If you have ever walked by a homeless person and thought “There but for the Grace of God, go I”, go see I, Daniel Blake.
If you have ever listened to some of our well known politicians talk with utter contempt about the people using state systems to nefarious ends, go see I, Daniel Blake.
If you have ever felt complete powerlessness and building rage listening to Donald Trump talking about ‘those thieves and ingrates’ taking food out of his mouth, go see I, Daniel Blake.
Go see I, Daniel Blake.
When I lived in the Bay Area, at Christmas time, I would get about thirty dollars in one dollar bills and give them out to homeless people until I ran out. I stopped doing it here in Paris. I was warned that many kids, big and small, were run by Russians and Slave gangs and it was all a con. Many of the homeless are very aggressive and can be scary. Many seem to have their “spots” where they sit every day. These spots are won by the strongest and the fittest. There is a man with a german shepherd who sits in front of the Monoprix every day unless it is pouring rain. I rationalized my lack of compassion by saying that I saw an SDF (Sans Domicile Fixe) pull out an expensive iPhone. I didn’t stop to ask myself if I, even with my iPhone, would ever sit on the sidewalk all day, summer and winter, hoping that some kind soul would put money in my paper cup.
There is a moment in the film when Dave Johns, who plays Daniel Blake, says “all I want is my self-respect”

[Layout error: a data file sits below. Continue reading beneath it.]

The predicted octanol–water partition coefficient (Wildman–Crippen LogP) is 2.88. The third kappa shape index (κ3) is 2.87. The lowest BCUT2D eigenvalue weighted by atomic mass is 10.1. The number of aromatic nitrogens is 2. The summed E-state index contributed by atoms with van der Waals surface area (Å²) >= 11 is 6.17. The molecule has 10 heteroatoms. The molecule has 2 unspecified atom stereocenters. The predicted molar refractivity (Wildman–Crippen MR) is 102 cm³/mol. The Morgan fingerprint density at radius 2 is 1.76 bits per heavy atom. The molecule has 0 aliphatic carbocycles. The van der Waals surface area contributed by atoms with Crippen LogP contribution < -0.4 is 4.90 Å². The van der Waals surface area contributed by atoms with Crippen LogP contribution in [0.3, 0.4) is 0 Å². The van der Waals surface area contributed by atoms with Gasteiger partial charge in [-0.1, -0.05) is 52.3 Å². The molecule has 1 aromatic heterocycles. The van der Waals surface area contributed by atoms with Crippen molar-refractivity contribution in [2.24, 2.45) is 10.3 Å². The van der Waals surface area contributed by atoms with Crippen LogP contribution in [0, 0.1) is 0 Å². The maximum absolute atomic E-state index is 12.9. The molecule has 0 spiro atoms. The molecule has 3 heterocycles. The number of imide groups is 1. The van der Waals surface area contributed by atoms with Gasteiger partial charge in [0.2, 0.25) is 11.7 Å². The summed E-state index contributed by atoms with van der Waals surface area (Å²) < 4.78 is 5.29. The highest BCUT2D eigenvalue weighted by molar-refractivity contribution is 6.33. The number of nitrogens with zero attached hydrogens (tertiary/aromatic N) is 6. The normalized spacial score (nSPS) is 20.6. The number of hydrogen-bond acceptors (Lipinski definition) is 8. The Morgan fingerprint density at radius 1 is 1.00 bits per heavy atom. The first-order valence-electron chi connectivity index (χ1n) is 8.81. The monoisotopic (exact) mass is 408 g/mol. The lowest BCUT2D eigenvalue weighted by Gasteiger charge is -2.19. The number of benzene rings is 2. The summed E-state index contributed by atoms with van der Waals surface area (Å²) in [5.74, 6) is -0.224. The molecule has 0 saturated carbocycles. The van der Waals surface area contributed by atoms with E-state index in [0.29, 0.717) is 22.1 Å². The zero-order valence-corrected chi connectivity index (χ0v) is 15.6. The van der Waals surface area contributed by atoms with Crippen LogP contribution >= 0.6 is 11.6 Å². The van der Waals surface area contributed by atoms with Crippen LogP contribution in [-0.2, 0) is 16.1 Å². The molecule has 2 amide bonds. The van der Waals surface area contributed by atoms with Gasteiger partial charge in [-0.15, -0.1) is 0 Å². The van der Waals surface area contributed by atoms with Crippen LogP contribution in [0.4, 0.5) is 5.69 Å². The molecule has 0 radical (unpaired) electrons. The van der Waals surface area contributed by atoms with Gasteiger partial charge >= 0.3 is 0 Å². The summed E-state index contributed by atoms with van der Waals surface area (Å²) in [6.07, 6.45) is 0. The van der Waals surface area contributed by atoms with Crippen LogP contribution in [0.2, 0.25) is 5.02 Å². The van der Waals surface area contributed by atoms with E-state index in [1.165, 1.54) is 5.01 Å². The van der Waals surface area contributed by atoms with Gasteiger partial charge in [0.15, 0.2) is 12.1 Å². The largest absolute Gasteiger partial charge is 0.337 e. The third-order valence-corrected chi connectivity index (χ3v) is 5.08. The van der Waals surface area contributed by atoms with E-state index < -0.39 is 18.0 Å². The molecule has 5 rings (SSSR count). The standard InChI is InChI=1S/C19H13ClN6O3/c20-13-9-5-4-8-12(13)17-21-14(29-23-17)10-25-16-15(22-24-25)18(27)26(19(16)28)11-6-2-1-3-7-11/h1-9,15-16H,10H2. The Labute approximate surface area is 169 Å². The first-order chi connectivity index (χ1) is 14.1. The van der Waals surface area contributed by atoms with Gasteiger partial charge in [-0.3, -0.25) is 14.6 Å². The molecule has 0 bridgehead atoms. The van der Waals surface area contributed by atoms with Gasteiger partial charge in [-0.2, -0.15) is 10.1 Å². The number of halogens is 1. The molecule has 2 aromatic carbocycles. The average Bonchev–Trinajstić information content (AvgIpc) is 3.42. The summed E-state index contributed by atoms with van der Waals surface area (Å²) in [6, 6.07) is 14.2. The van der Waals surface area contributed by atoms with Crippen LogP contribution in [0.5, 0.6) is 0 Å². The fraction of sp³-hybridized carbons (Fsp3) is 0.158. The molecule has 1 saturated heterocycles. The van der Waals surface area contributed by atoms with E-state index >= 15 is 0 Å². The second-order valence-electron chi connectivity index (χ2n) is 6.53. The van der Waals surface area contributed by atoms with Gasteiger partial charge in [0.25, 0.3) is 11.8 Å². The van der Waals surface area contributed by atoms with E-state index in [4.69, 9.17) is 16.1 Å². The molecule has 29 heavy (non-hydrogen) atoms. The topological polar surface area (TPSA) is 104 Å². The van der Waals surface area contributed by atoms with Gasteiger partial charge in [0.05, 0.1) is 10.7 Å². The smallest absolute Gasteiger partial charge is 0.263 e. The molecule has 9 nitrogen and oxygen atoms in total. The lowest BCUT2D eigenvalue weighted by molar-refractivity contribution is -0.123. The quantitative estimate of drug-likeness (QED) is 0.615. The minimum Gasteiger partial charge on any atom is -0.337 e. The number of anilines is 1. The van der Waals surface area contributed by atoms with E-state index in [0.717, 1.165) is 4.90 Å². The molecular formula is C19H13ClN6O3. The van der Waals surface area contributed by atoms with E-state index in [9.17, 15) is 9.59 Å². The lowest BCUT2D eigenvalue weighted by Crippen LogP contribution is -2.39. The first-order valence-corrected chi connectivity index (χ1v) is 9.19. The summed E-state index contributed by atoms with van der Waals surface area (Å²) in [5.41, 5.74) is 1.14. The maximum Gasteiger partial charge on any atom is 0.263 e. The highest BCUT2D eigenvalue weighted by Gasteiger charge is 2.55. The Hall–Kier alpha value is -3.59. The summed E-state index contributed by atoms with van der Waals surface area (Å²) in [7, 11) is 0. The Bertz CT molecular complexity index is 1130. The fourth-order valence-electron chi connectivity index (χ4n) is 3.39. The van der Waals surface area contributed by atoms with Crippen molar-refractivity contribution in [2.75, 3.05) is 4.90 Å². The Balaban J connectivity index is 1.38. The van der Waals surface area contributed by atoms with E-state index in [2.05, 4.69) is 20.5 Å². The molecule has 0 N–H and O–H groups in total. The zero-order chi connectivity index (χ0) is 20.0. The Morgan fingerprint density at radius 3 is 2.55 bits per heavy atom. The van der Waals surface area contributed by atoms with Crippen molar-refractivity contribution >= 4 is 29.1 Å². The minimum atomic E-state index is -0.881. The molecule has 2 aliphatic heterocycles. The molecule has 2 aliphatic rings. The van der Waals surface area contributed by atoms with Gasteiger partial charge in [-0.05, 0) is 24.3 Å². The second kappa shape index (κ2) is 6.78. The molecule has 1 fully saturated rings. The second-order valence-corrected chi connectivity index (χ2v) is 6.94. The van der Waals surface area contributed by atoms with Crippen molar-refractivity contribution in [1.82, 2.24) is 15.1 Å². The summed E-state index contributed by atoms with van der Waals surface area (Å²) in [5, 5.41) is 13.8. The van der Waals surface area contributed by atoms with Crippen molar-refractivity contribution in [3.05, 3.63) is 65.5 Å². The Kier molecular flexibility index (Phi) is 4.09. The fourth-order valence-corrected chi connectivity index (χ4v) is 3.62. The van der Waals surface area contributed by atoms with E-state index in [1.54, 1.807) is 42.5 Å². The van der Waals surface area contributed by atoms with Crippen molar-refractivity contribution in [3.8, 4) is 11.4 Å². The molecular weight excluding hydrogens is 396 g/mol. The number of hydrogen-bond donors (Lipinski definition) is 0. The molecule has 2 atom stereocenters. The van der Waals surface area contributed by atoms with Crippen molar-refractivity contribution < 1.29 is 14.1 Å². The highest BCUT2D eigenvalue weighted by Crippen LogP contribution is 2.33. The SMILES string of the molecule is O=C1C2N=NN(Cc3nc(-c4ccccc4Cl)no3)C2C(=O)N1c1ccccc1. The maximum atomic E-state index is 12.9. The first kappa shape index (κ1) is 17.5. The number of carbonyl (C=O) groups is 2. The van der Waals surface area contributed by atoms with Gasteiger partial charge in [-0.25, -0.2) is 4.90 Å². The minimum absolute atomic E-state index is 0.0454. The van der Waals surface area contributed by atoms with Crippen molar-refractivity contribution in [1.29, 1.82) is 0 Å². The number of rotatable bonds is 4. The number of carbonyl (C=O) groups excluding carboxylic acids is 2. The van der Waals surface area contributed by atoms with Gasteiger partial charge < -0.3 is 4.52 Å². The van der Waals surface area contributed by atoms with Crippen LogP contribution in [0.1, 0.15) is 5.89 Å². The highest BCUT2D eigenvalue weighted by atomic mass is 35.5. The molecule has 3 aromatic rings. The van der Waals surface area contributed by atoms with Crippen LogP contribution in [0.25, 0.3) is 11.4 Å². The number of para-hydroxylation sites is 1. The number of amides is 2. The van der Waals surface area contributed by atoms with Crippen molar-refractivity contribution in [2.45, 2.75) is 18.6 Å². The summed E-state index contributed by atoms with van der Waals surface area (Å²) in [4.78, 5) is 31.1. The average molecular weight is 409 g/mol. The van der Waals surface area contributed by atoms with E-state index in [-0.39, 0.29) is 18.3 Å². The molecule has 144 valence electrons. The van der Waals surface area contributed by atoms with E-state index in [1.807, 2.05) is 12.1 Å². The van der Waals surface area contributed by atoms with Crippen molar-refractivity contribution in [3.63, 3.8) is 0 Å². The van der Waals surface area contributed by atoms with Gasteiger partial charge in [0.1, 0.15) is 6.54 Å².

Ken Loach, the director, is 80 years old. I, Daniel Blake won the Palme d’Or at the Cannes Film Festival this past summer. It was his second Palme d’Or. It is a film that will touch your soul. Daniel Blake is a 59 year old carpenter who cannot work as he is healing from a heart attack. He is fighting to keep his benefits. He is treated like a dog by state agencies and the people who work for them. He is uneducated and never had the need to learn to use a computer. He is told over and over that he can find the information he needs on the Internet. He befriends a young woman (Haley Squires) whom he tries to help in one of these state agencies. The friendship of two souls trying to work within the system, starving and slowly being humiliated is touching and real. Everyone in the movie could be someone we know. There is no flash, no extremes.
This is political filming at its best. I challenge you to leave the theatre with dry eyes and unaffected.
Go see I, Daniel Blake